Archive for January 5th, 2010

The Children’s Book

Tuesday, January 5th, 2010


By A. S. Byatt

The Short Take:

Reading this brilliantly complex book is a humbling experience. Alongside the wonder and delight one feels as the novel unfolds — weaving the stories of children from different families; there is the amazing amount of background information that gives you a solid sense of time and place — England from the waning of the Victorian age through World War 1.

Why?

Novels often encompass a very limited world, strictly defined by the characters, their immediate surroundings, and their intimate experiences. Not so The Children’s Book. Anarchists, suffragists, the trials of Dreyfus and Wilde, the original production of Peter Pan, the building of the Victoria and Albert Museum, neo-paganism, the Boer War, socialism, William Morris — these are just a few of the myriad influences that shape and reshape Byatt’s characters. It’s as real-world a novel as I think I have ever read.

The humbling part is how little I knew about the complex social and cultural tensions and concerns of these times. In fact, as a result of this book, I have a whole list of topics I want to explore further. For me, this is the ultimate gift from a writer — a book I can truly savor as a literary work that also piques my curiosity and expands my understanding of the human story.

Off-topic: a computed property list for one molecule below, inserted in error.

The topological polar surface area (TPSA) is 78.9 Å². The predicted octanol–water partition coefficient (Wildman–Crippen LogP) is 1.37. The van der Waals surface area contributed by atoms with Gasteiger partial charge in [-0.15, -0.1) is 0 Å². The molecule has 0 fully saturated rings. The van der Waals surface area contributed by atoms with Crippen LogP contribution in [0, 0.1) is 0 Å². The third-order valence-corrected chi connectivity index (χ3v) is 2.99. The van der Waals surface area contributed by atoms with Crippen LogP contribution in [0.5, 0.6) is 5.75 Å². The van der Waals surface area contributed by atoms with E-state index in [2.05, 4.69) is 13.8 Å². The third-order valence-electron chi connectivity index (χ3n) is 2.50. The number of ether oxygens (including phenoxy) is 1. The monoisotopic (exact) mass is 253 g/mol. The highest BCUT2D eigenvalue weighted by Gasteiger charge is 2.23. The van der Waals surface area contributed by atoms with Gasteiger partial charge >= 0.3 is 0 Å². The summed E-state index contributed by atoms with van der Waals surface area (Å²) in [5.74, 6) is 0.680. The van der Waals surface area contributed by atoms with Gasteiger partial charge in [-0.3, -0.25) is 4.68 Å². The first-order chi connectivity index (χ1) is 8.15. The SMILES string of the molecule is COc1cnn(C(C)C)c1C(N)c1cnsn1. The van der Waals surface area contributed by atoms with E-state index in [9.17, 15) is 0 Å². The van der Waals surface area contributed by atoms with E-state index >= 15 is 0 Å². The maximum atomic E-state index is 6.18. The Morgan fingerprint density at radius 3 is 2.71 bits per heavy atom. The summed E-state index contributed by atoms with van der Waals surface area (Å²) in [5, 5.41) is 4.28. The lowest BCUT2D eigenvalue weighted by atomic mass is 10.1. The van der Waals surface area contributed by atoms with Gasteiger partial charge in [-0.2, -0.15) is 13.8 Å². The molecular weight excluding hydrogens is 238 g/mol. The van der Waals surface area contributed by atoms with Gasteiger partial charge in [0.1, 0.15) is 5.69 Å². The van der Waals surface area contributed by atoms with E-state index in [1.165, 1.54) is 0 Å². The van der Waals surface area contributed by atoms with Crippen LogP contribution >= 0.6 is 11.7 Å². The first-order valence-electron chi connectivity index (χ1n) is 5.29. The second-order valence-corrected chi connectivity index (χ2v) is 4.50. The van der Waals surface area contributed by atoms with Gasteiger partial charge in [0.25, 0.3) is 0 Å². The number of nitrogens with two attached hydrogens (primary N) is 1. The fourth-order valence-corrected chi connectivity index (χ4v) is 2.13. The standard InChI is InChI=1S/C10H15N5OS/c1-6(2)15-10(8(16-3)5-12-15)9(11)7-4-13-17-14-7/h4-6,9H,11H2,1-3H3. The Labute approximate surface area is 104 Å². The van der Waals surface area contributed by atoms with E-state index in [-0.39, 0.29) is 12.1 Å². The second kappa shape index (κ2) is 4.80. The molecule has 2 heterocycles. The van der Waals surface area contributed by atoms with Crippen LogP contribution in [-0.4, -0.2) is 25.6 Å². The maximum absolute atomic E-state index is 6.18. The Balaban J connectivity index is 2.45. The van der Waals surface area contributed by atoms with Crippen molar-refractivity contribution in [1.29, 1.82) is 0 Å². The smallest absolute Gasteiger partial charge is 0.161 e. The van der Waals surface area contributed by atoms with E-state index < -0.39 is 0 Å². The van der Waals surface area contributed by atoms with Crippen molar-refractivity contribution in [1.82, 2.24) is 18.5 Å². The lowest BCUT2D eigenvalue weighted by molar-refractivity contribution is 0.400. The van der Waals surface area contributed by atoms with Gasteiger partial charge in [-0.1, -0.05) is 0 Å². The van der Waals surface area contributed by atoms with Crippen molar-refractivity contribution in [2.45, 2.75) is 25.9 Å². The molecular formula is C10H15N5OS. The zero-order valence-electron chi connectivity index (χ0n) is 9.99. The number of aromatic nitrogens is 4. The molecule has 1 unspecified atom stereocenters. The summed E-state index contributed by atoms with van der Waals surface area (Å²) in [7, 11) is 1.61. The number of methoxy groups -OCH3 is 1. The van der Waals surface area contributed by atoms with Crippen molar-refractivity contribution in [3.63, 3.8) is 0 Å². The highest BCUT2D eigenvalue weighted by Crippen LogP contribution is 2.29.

Then there is the central theme of the book — the difference (or possibly the sameness) between fantasy and reality. The writing and performance of fairly tales contrasts with the desire for sweeping socialist reforms in the real world. Or maybe they are one and the same? Certainly the families in this novel all have incorporated fairy tales into their personal narratives.

Some people may find descriptions of different lectures on topics like social issues or the origins of myths tedious to read. Don’t feel like you have to absorb every line fully. These speeches and references are important to the story but you can grasp their gist even if, like me, you are sometimes confused by what they mean (I will learn more, though!).

This book is rich in everything — character development, writing, plot, background. Yum.

A Little Plot:

The children (and some of the parents) of six (more or less) families form the nucleus of this epic story. And they aren’t all the characters that inhabit this novel. Don’t let that daunt you. Byatt gently moves the focus of her book from one character to another in a graceful flow that keeps you from being overwhelmed by names and relationships.

The large and happy family of Humphrey and Olive Wellwood link all the other characters. She is a successful writer of fairy tales. He is a budding socialist and member of the Fabian Society. They surround themselves with artists, intellectuals, political activists, and other intriguing characters. The growing up years of their children — and the children of their family and friends — are all influenced by these visitors and lecturers, but no two in the same exact way.

As the children move from their teens to adulthood, they experience uncertainties, tragedies, successes, and the revelation that some of their closest held truisms were actually fantasies. But that’s all the information you’re getting here. Just read the book. It’s a great way to start off this year. Or any year.

For more about A. S. Byatt, this book and others click here.

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